Industry Updates

30 Index Interviews: Bryon Lake of JP Morgan Asset Management

ETF Stream

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Following the launch of the 

30 Index

, ETF Stream has interviewed the individuals who made it into the top 10. Previously saw us speak with Nutmeg’s CIO

Shaun Port

. Next up is Bryon Lake, managing director, Head of International ETF at J.P. Morgan Asset Management.

Bryon Lake has had more than 15 years’ experience in the ETF industry. Starting off in a hedge fund, he landed a job at what was then a very small company called PowerShares – before it was bought by Invesco – and worked his way up at the firm. After launching the ETF business in London, he moved to JP Morgan Asset Management, which has a global ETF range of more than 45 products and over $20 billion in assets.

Bryon talked about his beginnings in a start-up – including stuffing envelopes at the weekend – and how that experience taught him the importance of cultivating the right team and workplace culture for success.

Can you tell us a little about how you got into the industry?

Bryon Lake: I had the really good fortune of finding myself across the table from Bruce Bond, the original founder of the PowerShares business, as well as Ben Fulton, who ran it globally for the better part of a decade, through some friends in the Chicago area. Within about 30 seconds of the conversation we realised we were all alumni of the same school. I spoke with them and not long after I was working for them. And at this point, almost 15 years ago, the whole ETF industry was less than $100 billion. PowerShares had maybe a handful of products, with around $100 to $200 million AUM, but it was extremely early days for the entire industry. From my point of view, I was so fortunate to be part of a super innovative start-up in a growing industry.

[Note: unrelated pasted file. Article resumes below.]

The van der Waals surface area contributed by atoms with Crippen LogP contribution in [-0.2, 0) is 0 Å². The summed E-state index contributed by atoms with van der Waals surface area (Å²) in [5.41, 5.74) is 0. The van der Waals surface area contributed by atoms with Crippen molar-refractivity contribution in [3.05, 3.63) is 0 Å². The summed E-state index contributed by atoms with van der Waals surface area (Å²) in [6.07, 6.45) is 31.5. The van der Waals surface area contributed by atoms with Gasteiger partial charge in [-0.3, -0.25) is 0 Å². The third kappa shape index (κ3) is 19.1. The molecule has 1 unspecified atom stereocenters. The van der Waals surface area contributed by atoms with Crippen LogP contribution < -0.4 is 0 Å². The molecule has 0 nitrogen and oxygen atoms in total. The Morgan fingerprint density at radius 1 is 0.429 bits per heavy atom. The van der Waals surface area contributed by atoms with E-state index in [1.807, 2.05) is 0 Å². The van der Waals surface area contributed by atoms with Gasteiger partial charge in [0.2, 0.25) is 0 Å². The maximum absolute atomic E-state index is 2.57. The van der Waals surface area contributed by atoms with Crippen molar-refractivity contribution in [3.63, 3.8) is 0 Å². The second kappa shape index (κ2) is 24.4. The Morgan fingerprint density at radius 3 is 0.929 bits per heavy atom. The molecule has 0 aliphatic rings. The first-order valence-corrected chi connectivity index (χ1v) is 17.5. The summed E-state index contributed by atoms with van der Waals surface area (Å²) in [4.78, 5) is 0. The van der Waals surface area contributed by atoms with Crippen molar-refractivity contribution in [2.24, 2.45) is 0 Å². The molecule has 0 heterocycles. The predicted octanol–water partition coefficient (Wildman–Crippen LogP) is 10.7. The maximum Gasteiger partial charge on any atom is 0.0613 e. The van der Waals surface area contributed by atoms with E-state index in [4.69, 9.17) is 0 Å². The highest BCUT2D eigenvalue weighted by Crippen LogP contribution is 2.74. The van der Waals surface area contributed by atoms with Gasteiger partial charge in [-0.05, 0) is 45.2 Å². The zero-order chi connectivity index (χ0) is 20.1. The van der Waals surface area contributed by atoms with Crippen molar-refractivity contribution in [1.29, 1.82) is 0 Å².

Was it really a start up and if so, what was that like?

BL: It was a very small office – we were rammed next to each other. I sat next to Bruce and Ben and listened to their day to day conversations about running the business. It was the kind of place where we were stuffing envelopes at the weekend and emptying our own garbage cans. For sales, we looked through magazines to identify people who had even used the word ‘ETF’. All of our materials would get sent to the office in these big boxes, and we would have to put the phones down and pick the boxes out of the truck, stack them in the closet, and lay them out in an assembly line. We had hundreds of these boxes delivered, and it took hours, just five or six of us, carrying them through. We had a running joke with the head of marketing that he would disappear whenever he knew we were getting a delivery.